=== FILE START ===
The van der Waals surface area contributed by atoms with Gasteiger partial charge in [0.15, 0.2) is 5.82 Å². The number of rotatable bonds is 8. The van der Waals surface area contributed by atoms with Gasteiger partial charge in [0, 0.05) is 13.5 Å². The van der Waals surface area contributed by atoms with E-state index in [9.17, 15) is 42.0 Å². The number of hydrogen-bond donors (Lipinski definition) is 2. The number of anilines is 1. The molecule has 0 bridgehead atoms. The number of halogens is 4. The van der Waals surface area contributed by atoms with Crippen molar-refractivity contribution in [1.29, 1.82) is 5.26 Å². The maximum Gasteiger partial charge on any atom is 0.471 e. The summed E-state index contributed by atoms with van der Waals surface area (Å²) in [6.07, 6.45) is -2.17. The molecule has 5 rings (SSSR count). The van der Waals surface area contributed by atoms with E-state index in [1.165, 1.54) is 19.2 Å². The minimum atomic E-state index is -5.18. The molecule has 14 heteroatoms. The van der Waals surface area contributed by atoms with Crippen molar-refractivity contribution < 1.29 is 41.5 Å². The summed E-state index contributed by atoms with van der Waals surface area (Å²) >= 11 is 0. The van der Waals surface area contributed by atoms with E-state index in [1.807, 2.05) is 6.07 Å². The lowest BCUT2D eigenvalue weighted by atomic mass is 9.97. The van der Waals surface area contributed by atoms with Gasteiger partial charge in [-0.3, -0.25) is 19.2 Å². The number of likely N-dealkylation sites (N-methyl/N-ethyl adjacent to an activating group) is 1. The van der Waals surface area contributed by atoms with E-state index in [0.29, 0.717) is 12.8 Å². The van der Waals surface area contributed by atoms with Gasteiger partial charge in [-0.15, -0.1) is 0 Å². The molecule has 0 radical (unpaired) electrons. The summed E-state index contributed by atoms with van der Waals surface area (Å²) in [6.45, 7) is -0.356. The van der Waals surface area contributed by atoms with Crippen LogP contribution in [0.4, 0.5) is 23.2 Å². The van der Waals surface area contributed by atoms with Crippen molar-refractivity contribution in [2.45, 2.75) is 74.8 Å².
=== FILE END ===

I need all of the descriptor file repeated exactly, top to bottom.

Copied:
The van der Waals surface area contributed by atoms with Gasteiger partial charge in [0.15, 0.2) is 5.82 Å². The number of rotatable bonds is 8. The van der Waals surface area contributed by atoms with Gasteiger partial charge in [0, 0.05) is 13.5 Å². The van der Waals surface area contributed by atoms with E-state index in [9.17, 15) is 42.0 Å². The number of hydrogen-bond donors (Lipinski definition) is 2. The number of anilines is 1. The molecule has 0 bridgehead atoms. The number of halogens is 4. The van der Waals surface area contributed by atoms with Crippen molar-refractivity contribution in [1.29, 1.82) is 5.26 Å². The maximum Gasteiger partial charge on any atom is 0.471 e. The summed E-state index contributed by atoms with van der Waals surface area (Å²) in [6.07, 6.45) is -2.17. The molecule has 5 rings (SSSR count). The van der Waals surface area contributed by atoms with E-state index in [1.165, 1.54) is 19.2 Å². The minimum atomic E-state index is -5.18. The molecule has 14 heteroatoms. The van der Waals surface area contributed by atoms with Crippen molar-refractivity contribution < 1.29 is 41.5 Å². The summed E-state index contributed by atoms with van der Waals surface area (Å²) >= 11 is 0. The van der Waals surface area contributed by atoms with E-state index in [1.807, 2.05) is 6.07 Å². The lowest BCUT2D eigenvalue weighted by atomic mass is 9.97. The van der Waals surface area contributed by atoms with Gasteiger partial charge in [-0.3, -0.25) is 19.2 Å². The number of likely N-dealkylation sites (N-methyl/N-ethyl adjacent to an activating group) is 1. The van der Waals surface area contributed by atoms with E-state index in [0.29, 0.717) is 12.8 Å². The van der Waals surface area contributed by atoms with Gasteiger partial charge in [-0.15, -0.1) is 0 Å². The molecule has 0 radical (unpaired) electrons. The summed E-state index contributed by atoms with van der Waals surface area (Å²) in [6.45, 7) is -0.356. The van der Waals surface area contributed by atoms with Crippen LogP contribution in [0.4, 0.5) is 23.2 Å². The van der Waals surface area contributed by atoms with Crippen molar-refractivity contribution in [2.45, 2.75) is 74.8 Å².